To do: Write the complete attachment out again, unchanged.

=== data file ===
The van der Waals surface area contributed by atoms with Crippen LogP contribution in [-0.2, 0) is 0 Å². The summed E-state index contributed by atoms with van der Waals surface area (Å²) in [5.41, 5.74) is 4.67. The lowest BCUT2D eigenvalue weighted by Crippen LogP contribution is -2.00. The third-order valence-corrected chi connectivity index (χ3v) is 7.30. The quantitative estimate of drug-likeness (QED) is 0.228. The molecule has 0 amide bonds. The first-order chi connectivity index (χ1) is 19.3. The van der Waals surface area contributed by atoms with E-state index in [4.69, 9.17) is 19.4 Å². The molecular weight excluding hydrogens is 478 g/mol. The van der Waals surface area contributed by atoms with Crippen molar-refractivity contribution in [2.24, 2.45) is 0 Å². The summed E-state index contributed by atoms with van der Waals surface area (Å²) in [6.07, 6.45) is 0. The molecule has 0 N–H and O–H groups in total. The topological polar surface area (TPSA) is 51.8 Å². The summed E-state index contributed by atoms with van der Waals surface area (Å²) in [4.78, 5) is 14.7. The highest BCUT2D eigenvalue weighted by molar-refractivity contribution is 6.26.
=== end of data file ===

The van der Waals surface area contributed by atoms with Crippen LogP contribution in [-0.2, 0) is 0 Å². The summed E-state index contributed by atoms with van der Waals surface area (Å²) in [5.41, 5.74) is 4.67. The lowest BCUT2D eigenvalue weighted by Crippen LogP contribution is -2.00. The third-order valence-corrected chi connectivity index (χ3v) is 7.30. The quantitative estimate of drug-likeness (QED) is 0.228. The molecule has 0 amide bonds. The first-order chi connectivity index (χ1) is 19.3. The van der Waals surface area contributed by atoms with E-state index in [4.69, 9.17) is 19.4 Å². The molecular weight excluding hydrogens is 478 g/mol. The van der Waals surface area contributed by atoms with Crippen molar-refractivity contribution in [2.24, 2.45) is 0 Å². The summed E-state index contributed by atoms with van der Waals surface area (Å²) in [6.07, 6.45) is 0. The molecule has 0 N–H and O–H groups in total. The topological polar surface area (TPSA) is 51.8 Å². The summed E-state index contributed by atoms with van der Waals surface area (Å²) in [4.78, 5) is 14.7. The highest BCUT2D eigenvalue weighted by molar-refractivity contribution is 6.26.